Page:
The hyperventilating from News Corp over the Victorian government’s decision to nix Sky News from its train station screens has been amusing — we await tens of thousands of words from The Australian on how it’s an outrageous attack on free speech — but obscures a more interesting backstory.

The reason commuters have Sky inflicted on them whether they like it or not is because rail authorities across the states have relentlessly monetised the public spaces they control — and the fact that commuters have to wait for services to arrive, often far longer than they should due to the poor quality of rail services. 

We’re no longer talking about traditional billboard ads here. APN’s XtrackTV was launched in 2014: digital billboards, nearly 4m by 2m, capable of full motion and audio with, “stunning pixel pitch of 5mm – SMD,” according to a partner company, which showed how great the screens would be for beer ads. The screens, designed for rail stations, were initially rolled out in Sydney’s rail network — 32 screens — and Melbourne — 30 — before being extended to Brisbane, Adelaide and, last year, in Perth, bringing the total national number to 82. According to a PR blurb from APN, rail “is the perfect environment for our partners and advertisers to influence consumers during their commute. Consumers are seeking to be informed and entertained during their “empty moment” on the rail platform.” Advertisers and marketers seem to live in a fantasy world where we love ads: one marketing “study” found about commuters “61% said they like seeing advertising on XtrackTV.”

Now before, anyone says “Crikey runs ads”, we do; most commercial media run ads. But when you open Crikey, or turn on your TV, you are choosing to interact with that product, knowing there are ads. Commuters have little choice. They are captive eyeballs to be monetised, whether they want to be or not, as part of the advertising and marketing industries’ quest to ensure no one participating in 21st century life can escape being advertised to every waking hour. The fact that XtrackTV has audio extends this encroachment on personal space and time far beyond traditional billboard advertising.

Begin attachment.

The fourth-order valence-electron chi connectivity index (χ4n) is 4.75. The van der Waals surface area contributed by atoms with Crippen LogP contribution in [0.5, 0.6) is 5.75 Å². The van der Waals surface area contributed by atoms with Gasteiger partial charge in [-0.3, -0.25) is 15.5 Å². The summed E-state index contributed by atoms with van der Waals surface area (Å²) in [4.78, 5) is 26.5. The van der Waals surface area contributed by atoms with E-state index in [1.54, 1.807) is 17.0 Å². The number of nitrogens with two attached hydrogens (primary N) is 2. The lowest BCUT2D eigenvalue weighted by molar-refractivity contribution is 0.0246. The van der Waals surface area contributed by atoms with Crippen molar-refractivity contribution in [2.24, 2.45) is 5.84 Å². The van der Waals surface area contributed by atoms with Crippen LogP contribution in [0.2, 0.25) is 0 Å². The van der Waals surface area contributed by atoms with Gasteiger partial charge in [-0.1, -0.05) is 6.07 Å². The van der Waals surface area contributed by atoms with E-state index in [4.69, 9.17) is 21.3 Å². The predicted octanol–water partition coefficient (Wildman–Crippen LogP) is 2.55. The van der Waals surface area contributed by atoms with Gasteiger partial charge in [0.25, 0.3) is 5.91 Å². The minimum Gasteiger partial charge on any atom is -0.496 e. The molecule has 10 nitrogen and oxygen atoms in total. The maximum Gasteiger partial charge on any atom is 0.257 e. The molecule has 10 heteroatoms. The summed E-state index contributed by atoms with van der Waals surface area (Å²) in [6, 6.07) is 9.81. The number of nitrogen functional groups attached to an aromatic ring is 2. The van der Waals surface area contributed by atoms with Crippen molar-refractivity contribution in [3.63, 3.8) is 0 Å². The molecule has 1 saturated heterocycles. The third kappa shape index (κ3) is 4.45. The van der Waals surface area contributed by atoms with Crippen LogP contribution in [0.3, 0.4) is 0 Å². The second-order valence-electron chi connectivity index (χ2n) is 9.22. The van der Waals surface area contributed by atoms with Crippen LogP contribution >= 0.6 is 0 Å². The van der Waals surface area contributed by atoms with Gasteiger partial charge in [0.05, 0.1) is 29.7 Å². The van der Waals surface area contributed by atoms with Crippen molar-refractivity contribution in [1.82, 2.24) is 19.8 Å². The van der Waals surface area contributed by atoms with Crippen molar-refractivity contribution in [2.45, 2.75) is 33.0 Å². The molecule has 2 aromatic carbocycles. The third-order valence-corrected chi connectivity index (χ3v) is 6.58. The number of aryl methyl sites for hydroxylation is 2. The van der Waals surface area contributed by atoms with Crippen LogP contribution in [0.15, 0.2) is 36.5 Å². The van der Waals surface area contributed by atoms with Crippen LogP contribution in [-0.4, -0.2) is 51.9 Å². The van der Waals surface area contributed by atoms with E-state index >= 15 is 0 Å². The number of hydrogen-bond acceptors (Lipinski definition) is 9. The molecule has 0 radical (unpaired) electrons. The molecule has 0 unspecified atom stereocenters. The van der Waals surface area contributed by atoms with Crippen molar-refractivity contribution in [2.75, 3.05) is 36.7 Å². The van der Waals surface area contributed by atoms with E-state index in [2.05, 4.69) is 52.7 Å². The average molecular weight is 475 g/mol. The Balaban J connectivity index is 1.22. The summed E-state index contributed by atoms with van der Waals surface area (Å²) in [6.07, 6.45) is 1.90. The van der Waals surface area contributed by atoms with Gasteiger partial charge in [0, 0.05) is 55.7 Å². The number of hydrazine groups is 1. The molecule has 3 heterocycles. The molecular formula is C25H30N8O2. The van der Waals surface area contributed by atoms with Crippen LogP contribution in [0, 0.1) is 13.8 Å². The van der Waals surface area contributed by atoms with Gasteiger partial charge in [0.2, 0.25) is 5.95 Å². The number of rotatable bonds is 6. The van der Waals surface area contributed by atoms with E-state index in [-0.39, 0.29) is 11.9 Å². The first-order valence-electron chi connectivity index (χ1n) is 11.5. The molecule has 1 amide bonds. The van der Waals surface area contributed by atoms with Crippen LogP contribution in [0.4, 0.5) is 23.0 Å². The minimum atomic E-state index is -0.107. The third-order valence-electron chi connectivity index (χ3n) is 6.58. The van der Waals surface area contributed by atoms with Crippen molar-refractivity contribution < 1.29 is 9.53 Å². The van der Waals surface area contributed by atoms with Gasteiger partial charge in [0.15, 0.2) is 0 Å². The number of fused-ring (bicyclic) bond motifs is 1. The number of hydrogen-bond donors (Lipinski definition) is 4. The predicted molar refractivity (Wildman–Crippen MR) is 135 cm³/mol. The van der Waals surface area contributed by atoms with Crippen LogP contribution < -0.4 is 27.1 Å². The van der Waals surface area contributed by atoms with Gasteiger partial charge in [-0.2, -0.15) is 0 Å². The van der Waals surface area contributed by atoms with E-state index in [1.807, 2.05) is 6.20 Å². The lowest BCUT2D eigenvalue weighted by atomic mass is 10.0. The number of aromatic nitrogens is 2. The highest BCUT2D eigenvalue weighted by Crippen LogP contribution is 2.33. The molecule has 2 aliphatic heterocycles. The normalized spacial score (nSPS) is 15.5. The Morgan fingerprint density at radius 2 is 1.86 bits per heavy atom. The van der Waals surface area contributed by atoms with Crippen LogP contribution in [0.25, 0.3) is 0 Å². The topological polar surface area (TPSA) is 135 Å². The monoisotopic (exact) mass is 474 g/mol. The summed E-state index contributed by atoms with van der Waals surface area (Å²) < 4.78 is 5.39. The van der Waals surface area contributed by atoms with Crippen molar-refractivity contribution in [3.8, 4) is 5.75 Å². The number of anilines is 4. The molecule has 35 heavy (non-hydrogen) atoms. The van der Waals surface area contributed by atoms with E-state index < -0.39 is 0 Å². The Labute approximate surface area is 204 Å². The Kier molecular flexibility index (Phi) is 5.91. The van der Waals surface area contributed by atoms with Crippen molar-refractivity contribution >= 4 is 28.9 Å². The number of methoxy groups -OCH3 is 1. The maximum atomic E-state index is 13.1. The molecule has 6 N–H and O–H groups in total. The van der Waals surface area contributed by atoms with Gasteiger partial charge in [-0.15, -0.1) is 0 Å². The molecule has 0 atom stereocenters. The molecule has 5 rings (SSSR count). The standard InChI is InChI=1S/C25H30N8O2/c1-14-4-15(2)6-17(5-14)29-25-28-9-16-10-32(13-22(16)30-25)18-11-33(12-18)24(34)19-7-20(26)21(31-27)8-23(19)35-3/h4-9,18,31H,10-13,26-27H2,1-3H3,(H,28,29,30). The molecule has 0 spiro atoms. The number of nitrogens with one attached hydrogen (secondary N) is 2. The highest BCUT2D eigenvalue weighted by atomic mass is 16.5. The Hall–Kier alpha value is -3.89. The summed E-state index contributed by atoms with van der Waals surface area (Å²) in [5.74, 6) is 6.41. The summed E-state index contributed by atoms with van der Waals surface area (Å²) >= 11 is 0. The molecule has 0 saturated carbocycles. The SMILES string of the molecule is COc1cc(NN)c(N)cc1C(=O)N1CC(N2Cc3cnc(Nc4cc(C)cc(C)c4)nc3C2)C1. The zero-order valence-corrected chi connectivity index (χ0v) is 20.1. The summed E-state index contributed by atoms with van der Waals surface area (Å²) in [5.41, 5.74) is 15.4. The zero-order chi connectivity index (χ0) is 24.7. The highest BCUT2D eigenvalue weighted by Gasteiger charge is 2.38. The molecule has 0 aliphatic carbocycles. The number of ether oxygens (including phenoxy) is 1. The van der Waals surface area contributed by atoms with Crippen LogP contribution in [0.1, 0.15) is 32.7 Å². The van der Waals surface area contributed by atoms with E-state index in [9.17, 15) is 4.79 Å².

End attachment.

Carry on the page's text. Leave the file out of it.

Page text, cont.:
What content is on XtrackTV? Initially it was provided by Brand New Media, stuff like Health ME TV spruiking wellness pabulum like “Detox Kits For An All-Natural Wellness Cleanse”; “content” in the purest sense of the word — audio-visual stuffing. But Brand New Media went into administration in 2016; a couple of months before, Sky came on board XtrackTV. The then-CEO of APN said “our audiences demand up-to-the-moment content that is specific to their cities and the time of day, and Sky News’ expertise in this area allows us to truly deliver what the market wants.” Sky News CEO Angelo Frangopoulos was delighted. “We are constantly looking for innovative ways to deliver our live breaking news coverage to a premium audience. The partnership with APN Outdoor allows us the opportunity to speak to a vast and growing national audience, and we look forward to keeping them up to date as they’re on the move throughout the working week.” Which is a nice way of describing inflicting content on people whether they want it or not.

It’s not clear what the value of the XtrackTV system is to public transport authorities across the states in terms of revenue, but APN boasted in 2014 that “XtrackTV will deliver over 8.4 million gross contacts per week” in Sydney and Melbourne alone. APN’s 2017 annual report identified $100m in transit revenue, but said rail had “underperformed”.

Sky is insisting that the involuntary audience was not subjected to a Nazi — sorry, “activist” — last Sunday. That misses the point that if your editorial systems are so shoddy that you allow Nazis on air, there’s an ongoing risk of commuters being exposed to hate speech. But doubtless we’ll hear all about how the right of Sky to be inflicted on commuters is another front in the valiant efforts by the right to protect free speech.

Free speech of course does not include a right to be heard. But in a society where our right to use public transport without being subject to relentless “content” has been monetised away by government and ad firms, that seems to have been lost. No one ever talks about a right to silence.

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Peter Fray
Peter Fray
Editor-in-chief of Crikey
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